North Dakota Retirement and Investment Office has lowered its timber allocation and could divest entirely from the sector in the next seven years, according to the fund administrator’s executive director and chief investment officer David Hunter.
“Technically our timber allocation was 5 percent [around 2010] and it has been reduced to 3 percent,” he told Agri Investor, adding the current portfolio stands at a little over 3 percent. The institutional investor has not committed any new capital to the sector since 2011, when it began “naturally liquidating” its holdings as investments expired.
The fund administrator will focus instead on real estate and infrastructure, although timber will remain on NDRIO’s books for at least the next five to seven years, Hunter said.
NDRIO have been investing in timber through timberland investment management organisation Timberland Investment Resources for 14 years, according to documents by the fund administrator. Its investments, located in the south-east, have outperformed the National Council of Real Estate Investment Fiduciaries index for the last 14 years.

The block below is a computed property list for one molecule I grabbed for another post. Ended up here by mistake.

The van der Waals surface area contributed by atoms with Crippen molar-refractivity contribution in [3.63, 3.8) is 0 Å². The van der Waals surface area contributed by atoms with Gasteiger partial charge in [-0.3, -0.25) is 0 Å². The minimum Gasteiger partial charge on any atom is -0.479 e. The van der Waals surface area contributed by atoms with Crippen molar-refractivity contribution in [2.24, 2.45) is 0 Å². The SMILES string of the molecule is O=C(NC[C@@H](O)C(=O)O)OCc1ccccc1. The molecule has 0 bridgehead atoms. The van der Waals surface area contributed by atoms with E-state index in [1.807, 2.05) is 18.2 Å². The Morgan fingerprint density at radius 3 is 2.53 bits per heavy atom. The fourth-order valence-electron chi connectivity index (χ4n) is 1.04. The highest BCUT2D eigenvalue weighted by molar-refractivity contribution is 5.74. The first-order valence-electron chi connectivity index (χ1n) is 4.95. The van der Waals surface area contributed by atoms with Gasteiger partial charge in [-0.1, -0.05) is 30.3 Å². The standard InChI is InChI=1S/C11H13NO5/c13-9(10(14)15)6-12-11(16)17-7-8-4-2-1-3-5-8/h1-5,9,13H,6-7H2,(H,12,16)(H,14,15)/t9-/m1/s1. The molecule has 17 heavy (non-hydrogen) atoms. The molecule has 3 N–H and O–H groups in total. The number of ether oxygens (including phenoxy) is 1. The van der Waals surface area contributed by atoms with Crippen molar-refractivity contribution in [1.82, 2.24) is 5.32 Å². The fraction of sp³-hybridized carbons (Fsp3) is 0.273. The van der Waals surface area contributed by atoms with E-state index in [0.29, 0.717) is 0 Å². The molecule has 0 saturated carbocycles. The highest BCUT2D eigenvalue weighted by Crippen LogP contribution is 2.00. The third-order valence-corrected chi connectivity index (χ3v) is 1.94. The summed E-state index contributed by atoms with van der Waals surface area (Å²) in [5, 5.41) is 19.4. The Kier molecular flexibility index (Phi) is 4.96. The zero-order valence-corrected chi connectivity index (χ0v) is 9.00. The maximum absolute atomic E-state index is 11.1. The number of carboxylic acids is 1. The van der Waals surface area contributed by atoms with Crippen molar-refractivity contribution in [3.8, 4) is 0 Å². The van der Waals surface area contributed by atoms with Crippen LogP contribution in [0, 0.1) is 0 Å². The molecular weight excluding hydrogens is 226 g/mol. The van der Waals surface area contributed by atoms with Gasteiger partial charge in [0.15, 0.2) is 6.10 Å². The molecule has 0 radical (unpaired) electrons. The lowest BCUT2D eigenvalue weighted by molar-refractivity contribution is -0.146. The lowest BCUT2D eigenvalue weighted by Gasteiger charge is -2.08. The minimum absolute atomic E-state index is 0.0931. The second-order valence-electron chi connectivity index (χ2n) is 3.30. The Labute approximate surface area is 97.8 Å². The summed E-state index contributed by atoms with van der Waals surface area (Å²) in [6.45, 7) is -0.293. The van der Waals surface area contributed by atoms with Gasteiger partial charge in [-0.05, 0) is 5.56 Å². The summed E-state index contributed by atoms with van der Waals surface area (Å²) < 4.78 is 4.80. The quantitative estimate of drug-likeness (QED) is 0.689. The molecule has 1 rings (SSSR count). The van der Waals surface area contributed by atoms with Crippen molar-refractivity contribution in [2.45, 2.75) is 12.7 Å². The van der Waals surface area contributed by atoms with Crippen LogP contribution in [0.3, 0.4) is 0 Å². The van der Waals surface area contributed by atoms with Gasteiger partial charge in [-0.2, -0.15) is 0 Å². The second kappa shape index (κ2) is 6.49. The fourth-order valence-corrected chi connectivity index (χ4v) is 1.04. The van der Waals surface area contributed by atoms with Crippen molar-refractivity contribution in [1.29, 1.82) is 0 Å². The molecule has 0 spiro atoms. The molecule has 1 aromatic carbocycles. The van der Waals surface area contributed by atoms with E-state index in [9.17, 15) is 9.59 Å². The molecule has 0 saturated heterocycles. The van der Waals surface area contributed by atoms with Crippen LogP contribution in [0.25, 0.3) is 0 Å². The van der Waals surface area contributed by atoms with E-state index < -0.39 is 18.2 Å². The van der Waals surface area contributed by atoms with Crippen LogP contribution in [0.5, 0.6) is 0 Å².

“We like timber, but just not as much as real estate and infrastructure,” he said, explaining that the time it took to invest in timber is “just very long, having about a 20-year cycle”.
“We believe we can get comparable, if not better, risk-adjusted return results from infrastructure and real estate,” said Hunter.
“Timber is a unique asset class and a great diversifier, but it is not as developed from an institutional perspective and when it is sub-5 percent on your portfolio it doesn’t really move the needle. We invested back in 2001 or so when timber was quite a new asset class and there was a little more diversity in the managers in the industry. But infrastructure and real estate have a larger market.”
Hunter said infrastructure’s allocation would grow to between 5 and 7 percent.
The North Dakota Retirement and Investment Office was established in 1989 to coordinate the activities of the $8.57 billion State Investment Board and the $2.06 billion Teachers’ Fund for Retirement.